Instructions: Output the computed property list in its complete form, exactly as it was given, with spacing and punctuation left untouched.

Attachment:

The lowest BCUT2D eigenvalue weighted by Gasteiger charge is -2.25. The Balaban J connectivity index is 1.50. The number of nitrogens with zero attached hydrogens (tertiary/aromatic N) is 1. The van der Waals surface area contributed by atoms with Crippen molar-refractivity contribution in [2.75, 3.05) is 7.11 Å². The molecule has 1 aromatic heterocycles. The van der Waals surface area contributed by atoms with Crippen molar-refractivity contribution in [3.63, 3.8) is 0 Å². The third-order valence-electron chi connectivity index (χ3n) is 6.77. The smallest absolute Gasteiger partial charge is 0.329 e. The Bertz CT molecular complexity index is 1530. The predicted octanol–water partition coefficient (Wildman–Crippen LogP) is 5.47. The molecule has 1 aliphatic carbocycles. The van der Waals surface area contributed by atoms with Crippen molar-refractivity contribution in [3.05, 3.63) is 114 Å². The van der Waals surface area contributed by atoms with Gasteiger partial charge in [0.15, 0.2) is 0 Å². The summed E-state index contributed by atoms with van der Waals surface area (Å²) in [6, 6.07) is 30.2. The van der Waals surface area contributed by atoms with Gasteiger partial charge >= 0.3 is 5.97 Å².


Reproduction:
The lowest BCUT2D eigenvalue weighted by Gasteiger charge is -2.25. The Balaban J connectivity index is 1.50. The number of nitrogens with zero attached hydrogens (tertiary/aromatic N) is 1. The van der Waals surface area contributed by atoms with Crippen molar-refractivity contribution in [2.75, 3.05) is 7.11 Å². The molecule has 1 aromatic heterocycles. The van der Waals surface area contributed by atoms with Crippen molar-refractivity contribution in [3.63, 3.8) is 0 Å². The third-order valence-electron chi connectivity index (χ3n) is 6.77. The smallest absolute Gasteiger partial charge is 0.329 e. The Bertz CT molecular complexity index is 1530. The predicted octanol–water partition coefficient (Wildman–Crippen LogP) is 5.47. The molecule has 1 aliphatic carbocycles. The van der Waals surface area contributed by atoms with Crippen molar-refractivity contribution in [3.05, 3.63) is 114 Å². The van der Waals surface area contributed by atoms with Gasteiger partial charge in [0.15, 0.2) is 0 Å². The summed E-state index contributed by atoms with van der Waals surface area (Å²) in [6, 6.07) is 30.2. The van der Waals surface area contributed by atoms with Gasteiger partial charge >= 0.3 is 5.97 Å².